Southern Voices: Speaking Out about HIV in the Deep South

Content From: Richard Wolitski, Ph.D., Director, Office of HIV/AIDS and Infectious Disease Policy, U.S. Department of Health and Human ServicesPublished: April 12, 20175 min read


Let’s face it, I don’t get out very much. I spend most of my time sitting behind a desk or in a conference room. That’s why I value the opportunity to meet with people from around the country who are doing the hard, and sometimes draining, work that needs to be done to fight stigma, prevent new HIV infections, and keep people living with HIV healthy and their viral load undetectable. Maybe it’s the researcher in me (or my analytical Virgo nature), but it is incredibly important to me to hear and learn from the experiences people from all over the country whose lives or careers have been changed by HIV or viral hepatitis. It keeps the work that I do grounded; it keeps me motivated; and it keeps me from losing sight of the needs and experiences of the programs we support and the people we serve.

So I appreciated having the opportunity, along with several colleagues from my office, to meet with representatives from the Southern HIV/AIDS Strategy InitiativeExit Disclaimer (SASI) while they were in town recently for AIDSWatch. They came to Washington, DC, to draw attention to HIV-related disparities in the South, to share their experiences, their frustrations, and their ideas about how to reach more people and make HIV prevention and care more effective in the region. (You can read about the disproportionate burden of HIV in the South in this CDC factsheet.) They voiced particular concern about challenges experienced by the smaller cities and rural areas in the “Deep South,” nine-state region comprised of Alabama, Florida, Georgia, Louisiana, Mississippi, North Carolina, South Carolina, Tennessee, and Texas. The SASI representatives were:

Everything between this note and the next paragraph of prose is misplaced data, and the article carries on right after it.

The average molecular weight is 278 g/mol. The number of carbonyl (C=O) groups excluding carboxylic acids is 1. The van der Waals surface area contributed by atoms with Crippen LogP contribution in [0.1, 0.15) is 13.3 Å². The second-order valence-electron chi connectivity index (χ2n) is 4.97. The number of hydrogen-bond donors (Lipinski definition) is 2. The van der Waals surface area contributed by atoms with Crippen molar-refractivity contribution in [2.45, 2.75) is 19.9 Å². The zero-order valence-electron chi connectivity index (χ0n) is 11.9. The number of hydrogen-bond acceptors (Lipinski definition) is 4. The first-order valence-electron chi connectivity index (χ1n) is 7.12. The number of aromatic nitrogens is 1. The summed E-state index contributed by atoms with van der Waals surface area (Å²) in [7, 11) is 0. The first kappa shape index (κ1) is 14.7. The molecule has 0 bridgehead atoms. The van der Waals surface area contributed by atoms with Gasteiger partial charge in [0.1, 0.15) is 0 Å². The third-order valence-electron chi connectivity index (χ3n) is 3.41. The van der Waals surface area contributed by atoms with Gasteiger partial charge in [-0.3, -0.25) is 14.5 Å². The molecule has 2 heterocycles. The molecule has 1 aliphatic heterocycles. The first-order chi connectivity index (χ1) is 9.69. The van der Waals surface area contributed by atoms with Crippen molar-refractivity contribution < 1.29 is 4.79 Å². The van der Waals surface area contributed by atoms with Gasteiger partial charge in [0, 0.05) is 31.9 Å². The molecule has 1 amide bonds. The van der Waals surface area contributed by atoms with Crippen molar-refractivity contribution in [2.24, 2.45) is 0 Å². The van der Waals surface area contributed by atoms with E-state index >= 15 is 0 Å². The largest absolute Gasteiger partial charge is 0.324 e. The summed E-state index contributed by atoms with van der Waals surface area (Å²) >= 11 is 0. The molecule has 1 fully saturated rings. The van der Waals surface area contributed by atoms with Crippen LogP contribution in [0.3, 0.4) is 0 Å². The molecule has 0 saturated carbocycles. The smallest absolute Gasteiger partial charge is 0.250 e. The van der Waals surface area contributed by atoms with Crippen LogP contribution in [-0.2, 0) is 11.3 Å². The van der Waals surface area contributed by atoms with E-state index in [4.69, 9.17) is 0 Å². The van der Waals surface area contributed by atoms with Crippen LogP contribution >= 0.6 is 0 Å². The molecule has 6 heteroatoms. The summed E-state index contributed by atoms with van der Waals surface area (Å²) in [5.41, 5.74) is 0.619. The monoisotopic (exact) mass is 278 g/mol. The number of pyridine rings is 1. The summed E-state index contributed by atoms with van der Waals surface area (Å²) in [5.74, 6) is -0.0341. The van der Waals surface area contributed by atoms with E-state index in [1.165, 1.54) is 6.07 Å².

• Sharon Decuir, HIV/AIDS Alliance for Region Two (HAART), Inc., Baton Rouge, LA
  • Kathie Hiers, AIDS Alabama, Birmingham, AL
  • Carolyn McAllaster, Director, Duke University HIV/AIDS Policy Clinic, and Director, SASI, Durham, North Carolina
  • Susan Reif, Duke University Center for Health Policy and Inequalities Research, and leader of SASI’s research team, Durham, North Carolina
  • Esther Ross, Medical Care Coordinator, Region 10 Network Coordinator, Ryan White Part B, East Carolina University Brody School of Medicine, Greenville, NC
  • Alex Smith, Director of Policy and Advocacy, AIDS Alabama, Birmingham, AL

Some of the topics raised by the SASI representatives included:

  • Their recent paperExit Disclaimer on the state of HIV in the “Deep South” published in the Journal of Community Health.
  • Barriers to HIV treatment in local jails that make it difficult for people living with HIV to get and continue taking their HIV medication in jail and reconnecting with HIV care in the community when they are released and return to the community.
  • Transportation can be an even greater challenge in the Deep South where a greater proportion of people living with HIV are outside major metropolitan areas. As a result they often have to travel further for HIV medical care, treatment and services.
  • A desire for greater transparency into how federal HIV prevention and care funds are being spent by states in the region and more timely accounting of any under-spending by subcontractors so any under-spent funds can be reallocated to other areas in need.